Many Americans, including Tea Party conservatives, independents, and libertarians, are beginning to question whether or not Republicans can actually succeed this year in ousting the Democrats from control of the Senate and maintain a majority in the House. Two key issues are at the heart of the discontent -- Obamacare and immigration reform.
According to several major news outlets, including the Washington Post, the GOP appears to be retreating from its focus on repealing Obamacare if they gain control of Congress in November. Rather than pledging to outright repeal the unpopular law, many Republican candidates are stopping short of such a goal and are instead pledging to take the Affordable Care Act apart piece by piece while keeping some aspects of the law.
This is not, however, what most Republicans pledged when they ran against a Democrat-controlled Congress in 2010 and consequently won the biggest turnover of control in the House in 70 years. Their rallying cry was the repeal of Obamacare. But that goal was thwarted by the fact that Democrats retained control of the Senate in 2010 and 2012. House Republicans persisted in opposition to Obamacare by passing a number of their own healthcare plans and sending them to the Senate for consideration, whereupon Senate Majority Leader Harry Reid, D-Nev., refused to send the bills to committees or the Senate floor for consideration.
Yet Republicans persisted in sending forth the message that Obamacare had to be repealed. Their constituents demanded it.
In 2014, however, the tactic appears to have changed drastically. The GOP establishment leadership has shifted focus to gradually discarding major aspects of Obamacare while retaining some of the law. And many candidates who are running on the Republican ticket this year also appear to be sidestepping the issue of a total repeal of the law. Instead, they want to dismantle Obamacare piece by piece, whittling it down to the barebones.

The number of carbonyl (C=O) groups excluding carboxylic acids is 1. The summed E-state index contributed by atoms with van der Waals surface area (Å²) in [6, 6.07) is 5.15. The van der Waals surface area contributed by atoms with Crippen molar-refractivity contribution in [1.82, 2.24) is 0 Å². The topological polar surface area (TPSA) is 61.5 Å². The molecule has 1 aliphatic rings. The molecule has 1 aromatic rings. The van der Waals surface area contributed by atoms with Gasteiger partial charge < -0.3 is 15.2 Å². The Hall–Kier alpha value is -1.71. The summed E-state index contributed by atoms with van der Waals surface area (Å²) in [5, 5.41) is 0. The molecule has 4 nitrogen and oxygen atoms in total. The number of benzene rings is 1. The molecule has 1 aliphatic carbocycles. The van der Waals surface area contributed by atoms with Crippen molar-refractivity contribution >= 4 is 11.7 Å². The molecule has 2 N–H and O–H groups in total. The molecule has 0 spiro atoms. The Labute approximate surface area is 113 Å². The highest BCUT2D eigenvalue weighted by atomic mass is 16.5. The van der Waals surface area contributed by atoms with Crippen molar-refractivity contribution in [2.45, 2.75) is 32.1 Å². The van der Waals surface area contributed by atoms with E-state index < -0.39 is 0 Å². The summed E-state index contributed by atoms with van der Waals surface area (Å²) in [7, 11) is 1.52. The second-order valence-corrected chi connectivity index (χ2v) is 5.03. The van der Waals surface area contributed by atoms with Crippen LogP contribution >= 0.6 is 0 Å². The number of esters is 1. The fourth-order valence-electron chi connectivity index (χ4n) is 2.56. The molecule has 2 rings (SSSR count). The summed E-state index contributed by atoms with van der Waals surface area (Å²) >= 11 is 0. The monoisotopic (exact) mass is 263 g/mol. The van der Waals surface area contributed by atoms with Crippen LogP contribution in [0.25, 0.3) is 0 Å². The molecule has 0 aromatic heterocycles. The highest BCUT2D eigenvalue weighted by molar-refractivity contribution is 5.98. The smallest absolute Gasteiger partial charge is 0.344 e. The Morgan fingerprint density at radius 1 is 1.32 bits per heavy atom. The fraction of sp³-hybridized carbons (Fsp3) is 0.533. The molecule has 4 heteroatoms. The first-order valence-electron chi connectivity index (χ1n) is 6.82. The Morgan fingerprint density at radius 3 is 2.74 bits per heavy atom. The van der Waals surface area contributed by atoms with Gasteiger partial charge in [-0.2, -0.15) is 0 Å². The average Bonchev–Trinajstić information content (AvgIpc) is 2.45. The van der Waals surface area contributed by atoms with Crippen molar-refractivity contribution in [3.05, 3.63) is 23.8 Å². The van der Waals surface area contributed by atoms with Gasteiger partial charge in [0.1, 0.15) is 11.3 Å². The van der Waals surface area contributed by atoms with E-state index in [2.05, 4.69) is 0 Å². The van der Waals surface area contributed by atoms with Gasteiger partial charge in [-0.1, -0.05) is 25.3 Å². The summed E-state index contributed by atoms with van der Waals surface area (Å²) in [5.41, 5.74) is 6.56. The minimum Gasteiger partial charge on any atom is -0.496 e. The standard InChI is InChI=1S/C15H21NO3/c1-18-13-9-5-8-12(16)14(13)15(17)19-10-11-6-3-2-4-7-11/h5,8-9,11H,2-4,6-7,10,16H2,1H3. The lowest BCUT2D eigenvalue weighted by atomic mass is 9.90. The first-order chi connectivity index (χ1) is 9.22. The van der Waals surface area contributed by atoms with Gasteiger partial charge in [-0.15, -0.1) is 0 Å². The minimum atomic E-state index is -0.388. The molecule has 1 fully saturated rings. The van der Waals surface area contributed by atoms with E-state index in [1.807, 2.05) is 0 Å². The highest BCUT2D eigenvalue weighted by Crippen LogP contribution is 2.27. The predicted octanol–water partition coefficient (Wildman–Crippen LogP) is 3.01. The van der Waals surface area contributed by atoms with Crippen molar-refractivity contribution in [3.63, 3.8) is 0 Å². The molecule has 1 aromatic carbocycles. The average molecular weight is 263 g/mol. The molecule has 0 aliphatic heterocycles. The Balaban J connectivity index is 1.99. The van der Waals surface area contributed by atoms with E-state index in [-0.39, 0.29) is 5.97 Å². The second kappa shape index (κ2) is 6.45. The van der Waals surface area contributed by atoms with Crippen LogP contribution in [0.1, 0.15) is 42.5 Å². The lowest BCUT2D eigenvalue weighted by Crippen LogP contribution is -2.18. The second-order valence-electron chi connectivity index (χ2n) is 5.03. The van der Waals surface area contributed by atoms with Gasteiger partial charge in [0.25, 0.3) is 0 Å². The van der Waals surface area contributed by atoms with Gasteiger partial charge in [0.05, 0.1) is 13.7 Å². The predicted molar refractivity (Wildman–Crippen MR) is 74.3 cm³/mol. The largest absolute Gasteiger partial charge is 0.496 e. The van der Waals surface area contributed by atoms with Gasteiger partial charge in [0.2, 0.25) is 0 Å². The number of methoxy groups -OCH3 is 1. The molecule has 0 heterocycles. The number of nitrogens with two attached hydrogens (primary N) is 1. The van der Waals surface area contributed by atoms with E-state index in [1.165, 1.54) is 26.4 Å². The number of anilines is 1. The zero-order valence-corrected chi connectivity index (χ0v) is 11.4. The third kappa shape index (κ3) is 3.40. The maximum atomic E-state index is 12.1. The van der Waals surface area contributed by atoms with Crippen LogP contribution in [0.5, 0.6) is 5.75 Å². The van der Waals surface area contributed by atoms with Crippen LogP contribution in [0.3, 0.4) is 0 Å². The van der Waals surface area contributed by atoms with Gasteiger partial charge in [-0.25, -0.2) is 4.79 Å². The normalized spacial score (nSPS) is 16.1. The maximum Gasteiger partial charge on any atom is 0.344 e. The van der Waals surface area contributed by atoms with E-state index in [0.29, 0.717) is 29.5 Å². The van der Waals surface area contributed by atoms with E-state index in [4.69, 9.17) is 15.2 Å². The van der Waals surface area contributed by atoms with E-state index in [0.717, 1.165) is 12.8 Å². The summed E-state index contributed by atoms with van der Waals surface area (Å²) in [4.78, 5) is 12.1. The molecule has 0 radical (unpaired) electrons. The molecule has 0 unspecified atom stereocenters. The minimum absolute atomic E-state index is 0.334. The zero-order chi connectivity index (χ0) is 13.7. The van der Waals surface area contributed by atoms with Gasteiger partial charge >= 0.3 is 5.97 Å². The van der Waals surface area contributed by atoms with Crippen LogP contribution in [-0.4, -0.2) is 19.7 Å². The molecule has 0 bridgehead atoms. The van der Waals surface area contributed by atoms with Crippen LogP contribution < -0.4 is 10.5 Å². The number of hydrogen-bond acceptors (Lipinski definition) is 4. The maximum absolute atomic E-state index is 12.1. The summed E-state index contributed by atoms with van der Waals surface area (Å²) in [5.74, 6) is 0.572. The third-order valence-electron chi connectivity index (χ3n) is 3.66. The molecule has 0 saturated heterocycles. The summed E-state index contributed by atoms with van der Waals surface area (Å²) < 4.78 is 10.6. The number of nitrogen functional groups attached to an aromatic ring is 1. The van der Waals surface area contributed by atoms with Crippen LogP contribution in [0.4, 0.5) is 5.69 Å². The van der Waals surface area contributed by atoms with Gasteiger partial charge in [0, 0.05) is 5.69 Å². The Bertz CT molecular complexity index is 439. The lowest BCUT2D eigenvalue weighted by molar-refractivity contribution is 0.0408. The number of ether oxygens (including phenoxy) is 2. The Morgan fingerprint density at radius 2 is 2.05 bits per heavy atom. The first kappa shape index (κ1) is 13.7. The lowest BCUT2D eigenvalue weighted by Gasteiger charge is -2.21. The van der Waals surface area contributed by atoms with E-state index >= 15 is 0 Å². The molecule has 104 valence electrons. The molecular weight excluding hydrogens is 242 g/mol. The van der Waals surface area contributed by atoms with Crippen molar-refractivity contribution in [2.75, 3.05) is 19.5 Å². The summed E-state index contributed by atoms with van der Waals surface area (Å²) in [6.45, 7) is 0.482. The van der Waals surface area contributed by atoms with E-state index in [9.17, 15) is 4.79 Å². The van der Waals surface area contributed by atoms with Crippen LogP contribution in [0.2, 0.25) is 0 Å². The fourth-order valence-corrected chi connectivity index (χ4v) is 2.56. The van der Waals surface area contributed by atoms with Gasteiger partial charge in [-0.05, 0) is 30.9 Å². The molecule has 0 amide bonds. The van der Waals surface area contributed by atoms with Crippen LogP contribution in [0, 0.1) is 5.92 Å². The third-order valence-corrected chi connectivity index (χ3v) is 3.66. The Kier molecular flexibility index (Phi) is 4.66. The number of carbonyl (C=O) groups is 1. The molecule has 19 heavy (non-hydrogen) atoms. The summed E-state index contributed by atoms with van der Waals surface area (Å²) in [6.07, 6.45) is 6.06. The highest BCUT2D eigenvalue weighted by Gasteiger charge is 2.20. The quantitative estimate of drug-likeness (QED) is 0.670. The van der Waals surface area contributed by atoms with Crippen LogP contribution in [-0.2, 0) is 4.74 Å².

The question, however, is whether or not the people who voted for Republican candidates in 2010 and 2012 on the basis of their pledge to get rid of Obamacare will continue to support such candidates now that the tactic has changed. There is great danger here as conservatives, libertarians, and Tea Party types express their ire that the GOP would betray them in this fashion.
Another potential damaging issue is immigration. The vast majority of Americans want border security first before there is any immigration reform. Polls show that this viewpoint remains consistent.
House Speaker John Boehner, R-Ohio, has stated repeatedly that he would not bring immigration reform or amnesty to the floor of the House this year. But lately he has seemed to change his tune. So have other Republicans who previously claimed that "the immigration issue is dead for this year." U.S. Rep. Eric Cantor, R-Va., has also been engaging in speaking out of both sides of his mouth on the issue.
Again, the voters who placed certain candidates in office in 2010 and 2012 took them at their word that they would oppose any form of amnesty or any immigration reform as long as the border remained wide open to criminals, human slave traffickers, drug cartels, and immigrants who enter the country illegally from Mexico. Border security was supposed to come first. Clearly this has not happened.
These two issues alone are sleeper issues that can come back and haunt the GOP in 2014. Voters are fed up with promises that are ignored, lies that are told incessantly, and duplicity that only reinforces the perception that Washington politicians in both Parties are detached from their constituents to the point that they treat voters as buffoons and necessary irritants from which they must suffer in order to partake of the riches and perks of goldbrick elitists who seem to think their power is not to be questioned.
You may also be interested in the following:
My personal blog, The Liberty Sphere.
My popular series titled, Musings After Midnight.
My ministry site, Martin Christian Ministries.